Tradition Prepared Her. Change Will Define Her.
The Queen is a witty and ingenious look at a moment that rocked the house of Windsor: the week that followed the sudden death of Princess Diana in 1997.
Helen Mirren reigns supreme in The Queen, a witty and ingenious look at a moment that rocked the house of Windsor: the week that followed the sudden death of Princess Diana in 1997. Diana’s death came at just the same time that Prime Minister Tony Blair (played by the bright Michael Sheen) was settling into his new government—and trying to figure out the delicate relationship between 10 Downing Street and Queen Elizabeth II (Mirren). A large portion of the British population was trying to figure out the Windsors that week, as Elizabeth remained stiff-upper-lip and largely mum about the death of the beloved princess. In Peter Morgan’s skillful script, we watch as Blair grows increasingly impatient with the Royals, who are sequestered in their Scottish estate while the public demands some show of grief. Prince Philip (James Cromwell, in good form) clumsily decides to take Diana’s sons hunting, while a sympathetically-treated Prince Charles (Alex Jennings) displays some frustration with his mother’s eerie calm.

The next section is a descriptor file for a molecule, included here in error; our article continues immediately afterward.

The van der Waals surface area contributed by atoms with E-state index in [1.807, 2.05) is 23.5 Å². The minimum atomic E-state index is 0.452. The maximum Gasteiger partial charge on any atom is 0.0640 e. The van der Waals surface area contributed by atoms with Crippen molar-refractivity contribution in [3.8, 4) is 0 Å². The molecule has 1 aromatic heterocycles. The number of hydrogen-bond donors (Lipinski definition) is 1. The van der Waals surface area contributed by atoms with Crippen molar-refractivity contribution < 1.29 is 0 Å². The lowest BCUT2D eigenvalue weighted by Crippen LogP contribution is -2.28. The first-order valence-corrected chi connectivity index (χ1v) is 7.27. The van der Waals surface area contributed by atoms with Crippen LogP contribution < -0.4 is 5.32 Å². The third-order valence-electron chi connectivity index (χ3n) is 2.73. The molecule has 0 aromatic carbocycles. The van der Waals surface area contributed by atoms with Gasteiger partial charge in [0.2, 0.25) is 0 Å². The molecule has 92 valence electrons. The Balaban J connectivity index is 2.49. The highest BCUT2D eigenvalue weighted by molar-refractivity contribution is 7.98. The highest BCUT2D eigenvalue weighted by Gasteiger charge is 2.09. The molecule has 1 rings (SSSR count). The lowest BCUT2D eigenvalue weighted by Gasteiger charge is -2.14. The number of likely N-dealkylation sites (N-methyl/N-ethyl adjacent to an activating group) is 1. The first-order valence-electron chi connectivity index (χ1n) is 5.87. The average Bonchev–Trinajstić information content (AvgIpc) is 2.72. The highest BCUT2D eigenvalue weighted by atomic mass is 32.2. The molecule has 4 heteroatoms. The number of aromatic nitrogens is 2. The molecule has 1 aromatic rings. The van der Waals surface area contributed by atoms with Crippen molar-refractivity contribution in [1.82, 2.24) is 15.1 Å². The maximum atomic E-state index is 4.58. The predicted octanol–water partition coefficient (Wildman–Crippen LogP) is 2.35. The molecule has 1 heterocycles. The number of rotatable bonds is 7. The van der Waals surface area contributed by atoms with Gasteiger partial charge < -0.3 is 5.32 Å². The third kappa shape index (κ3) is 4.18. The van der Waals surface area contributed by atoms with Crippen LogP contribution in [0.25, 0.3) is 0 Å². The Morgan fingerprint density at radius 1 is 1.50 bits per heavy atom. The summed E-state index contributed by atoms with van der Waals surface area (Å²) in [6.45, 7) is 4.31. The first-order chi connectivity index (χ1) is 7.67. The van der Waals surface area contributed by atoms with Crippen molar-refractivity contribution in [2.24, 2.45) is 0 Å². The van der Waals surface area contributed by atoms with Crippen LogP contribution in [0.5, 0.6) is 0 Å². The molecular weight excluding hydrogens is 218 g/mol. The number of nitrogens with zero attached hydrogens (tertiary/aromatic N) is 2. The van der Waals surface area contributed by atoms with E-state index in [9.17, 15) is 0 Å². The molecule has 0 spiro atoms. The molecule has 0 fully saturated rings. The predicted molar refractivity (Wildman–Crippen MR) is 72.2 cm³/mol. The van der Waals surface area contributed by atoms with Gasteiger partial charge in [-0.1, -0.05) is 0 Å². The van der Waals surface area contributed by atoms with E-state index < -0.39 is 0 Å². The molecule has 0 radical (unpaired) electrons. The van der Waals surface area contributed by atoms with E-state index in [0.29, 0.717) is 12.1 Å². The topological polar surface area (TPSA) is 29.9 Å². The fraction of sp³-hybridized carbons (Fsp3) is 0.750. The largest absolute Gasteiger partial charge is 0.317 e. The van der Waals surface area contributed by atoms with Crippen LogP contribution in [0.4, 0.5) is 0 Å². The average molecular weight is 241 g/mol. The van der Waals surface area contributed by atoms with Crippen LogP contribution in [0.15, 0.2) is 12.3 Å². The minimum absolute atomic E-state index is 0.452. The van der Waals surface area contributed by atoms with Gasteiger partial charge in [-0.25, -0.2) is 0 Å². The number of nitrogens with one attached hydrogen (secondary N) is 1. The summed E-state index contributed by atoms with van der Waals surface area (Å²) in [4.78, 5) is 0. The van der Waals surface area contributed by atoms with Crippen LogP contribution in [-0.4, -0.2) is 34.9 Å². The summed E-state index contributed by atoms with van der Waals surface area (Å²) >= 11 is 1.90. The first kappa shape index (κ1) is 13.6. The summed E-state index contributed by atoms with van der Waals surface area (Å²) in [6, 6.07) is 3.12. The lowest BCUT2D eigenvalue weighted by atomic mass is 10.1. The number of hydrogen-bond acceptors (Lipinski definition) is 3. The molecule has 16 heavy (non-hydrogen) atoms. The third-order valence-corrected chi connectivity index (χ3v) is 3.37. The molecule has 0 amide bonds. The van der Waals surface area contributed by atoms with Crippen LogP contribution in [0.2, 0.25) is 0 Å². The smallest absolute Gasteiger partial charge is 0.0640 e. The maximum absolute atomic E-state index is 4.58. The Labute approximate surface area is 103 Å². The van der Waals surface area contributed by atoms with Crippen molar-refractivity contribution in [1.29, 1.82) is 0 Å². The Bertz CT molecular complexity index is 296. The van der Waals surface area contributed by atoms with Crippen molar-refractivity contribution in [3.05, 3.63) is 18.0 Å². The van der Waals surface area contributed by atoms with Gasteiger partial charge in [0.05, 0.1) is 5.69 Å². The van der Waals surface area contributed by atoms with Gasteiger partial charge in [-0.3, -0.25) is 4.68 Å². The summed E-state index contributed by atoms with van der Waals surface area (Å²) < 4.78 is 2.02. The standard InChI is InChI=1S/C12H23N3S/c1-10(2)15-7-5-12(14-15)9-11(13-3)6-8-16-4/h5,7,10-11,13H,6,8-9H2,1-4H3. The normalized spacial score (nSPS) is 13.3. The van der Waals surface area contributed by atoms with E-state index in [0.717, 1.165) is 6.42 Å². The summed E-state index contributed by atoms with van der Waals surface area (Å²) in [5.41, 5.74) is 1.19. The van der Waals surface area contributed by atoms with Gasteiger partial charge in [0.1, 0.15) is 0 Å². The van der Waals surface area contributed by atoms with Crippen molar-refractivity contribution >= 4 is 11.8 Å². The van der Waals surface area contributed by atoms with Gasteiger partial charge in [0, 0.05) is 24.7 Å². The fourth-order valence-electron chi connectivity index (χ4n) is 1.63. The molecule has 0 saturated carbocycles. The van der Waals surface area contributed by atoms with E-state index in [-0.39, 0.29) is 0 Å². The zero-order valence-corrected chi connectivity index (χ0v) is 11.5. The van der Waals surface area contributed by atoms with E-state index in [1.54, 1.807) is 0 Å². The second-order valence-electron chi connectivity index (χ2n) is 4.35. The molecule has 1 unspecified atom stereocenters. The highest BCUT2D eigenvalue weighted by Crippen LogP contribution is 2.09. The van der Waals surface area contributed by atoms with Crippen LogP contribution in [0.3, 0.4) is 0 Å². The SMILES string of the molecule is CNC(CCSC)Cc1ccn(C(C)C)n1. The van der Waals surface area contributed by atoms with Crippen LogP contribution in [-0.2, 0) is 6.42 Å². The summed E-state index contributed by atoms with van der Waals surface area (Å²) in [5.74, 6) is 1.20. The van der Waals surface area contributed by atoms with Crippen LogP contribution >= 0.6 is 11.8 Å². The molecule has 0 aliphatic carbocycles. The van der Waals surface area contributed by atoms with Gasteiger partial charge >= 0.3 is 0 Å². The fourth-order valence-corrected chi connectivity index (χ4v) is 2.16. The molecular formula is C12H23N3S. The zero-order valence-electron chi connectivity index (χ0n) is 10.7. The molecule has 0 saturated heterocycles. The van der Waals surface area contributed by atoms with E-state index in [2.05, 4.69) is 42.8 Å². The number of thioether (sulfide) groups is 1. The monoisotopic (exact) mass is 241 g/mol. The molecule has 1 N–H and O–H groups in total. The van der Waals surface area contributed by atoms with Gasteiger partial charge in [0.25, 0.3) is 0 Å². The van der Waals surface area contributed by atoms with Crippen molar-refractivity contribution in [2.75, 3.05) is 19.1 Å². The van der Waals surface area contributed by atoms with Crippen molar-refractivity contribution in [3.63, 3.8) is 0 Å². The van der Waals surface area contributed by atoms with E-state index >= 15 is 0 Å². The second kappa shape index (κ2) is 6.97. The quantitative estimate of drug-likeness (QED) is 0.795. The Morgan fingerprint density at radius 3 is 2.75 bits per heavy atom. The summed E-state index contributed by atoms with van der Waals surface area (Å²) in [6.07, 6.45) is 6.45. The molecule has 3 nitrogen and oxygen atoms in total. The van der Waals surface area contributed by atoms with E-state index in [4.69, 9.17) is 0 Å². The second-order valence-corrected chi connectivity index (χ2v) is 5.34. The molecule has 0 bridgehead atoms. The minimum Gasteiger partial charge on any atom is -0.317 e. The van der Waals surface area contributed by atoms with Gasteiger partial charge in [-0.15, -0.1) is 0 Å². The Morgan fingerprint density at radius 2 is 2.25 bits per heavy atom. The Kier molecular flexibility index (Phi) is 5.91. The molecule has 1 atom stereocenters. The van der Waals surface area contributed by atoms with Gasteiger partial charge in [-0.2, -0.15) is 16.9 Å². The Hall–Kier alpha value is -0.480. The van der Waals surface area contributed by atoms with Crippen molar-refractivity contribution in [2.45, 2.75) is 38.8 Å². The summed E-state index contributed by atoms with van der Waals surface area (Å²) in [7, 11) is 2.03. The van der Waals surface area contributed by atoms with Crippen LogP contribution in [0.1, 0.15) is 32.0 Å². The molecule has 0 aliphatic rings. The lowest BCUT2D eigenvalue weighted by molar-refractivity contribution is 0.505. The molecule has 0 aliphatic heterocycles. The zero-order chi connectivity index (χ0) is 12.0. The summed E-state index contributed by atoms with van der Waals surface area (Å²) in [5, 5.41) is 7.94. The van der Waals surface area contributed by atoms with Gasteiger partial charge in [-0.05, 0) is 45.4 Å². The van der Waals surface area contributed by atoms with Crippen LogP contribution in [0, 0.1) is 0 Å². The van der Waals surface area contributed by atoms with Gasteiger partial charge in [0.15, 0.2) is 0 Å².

None of this conveys how funny the film is, or how deftly it flows from one scene to the next. Director Stephen Frears (Dirty Pretty Things) deserves great credit for that, and for the performances, and for the movie’s marvelous sense of well-roundedness; you could see this movie and groan at the cluelessness of the Royals and their outmoded existence, or you might just sympathize with showing reserve in a world that values gross public displays of emotion. But either way, you’ll marvel at Mirren, who makes the Queen far more alert and human than one might ever have imagined. —Robert Horton
The Queen is an intimate behind the scenes glimpse at the interaction between HM Elizabeth II and Prime Minister Tony Blair during their struggle to reach a compromise between what was a private tragedy for the Royal family and the public's demand for an overt display of mourning. The film and soundtrack feature “Libera Me” by Verdi from Princess Diana's funeral. The score is composed by renowned Alexandre Desplat, multi-Golden Globe nominated composer of over 50 critically acclaimed films.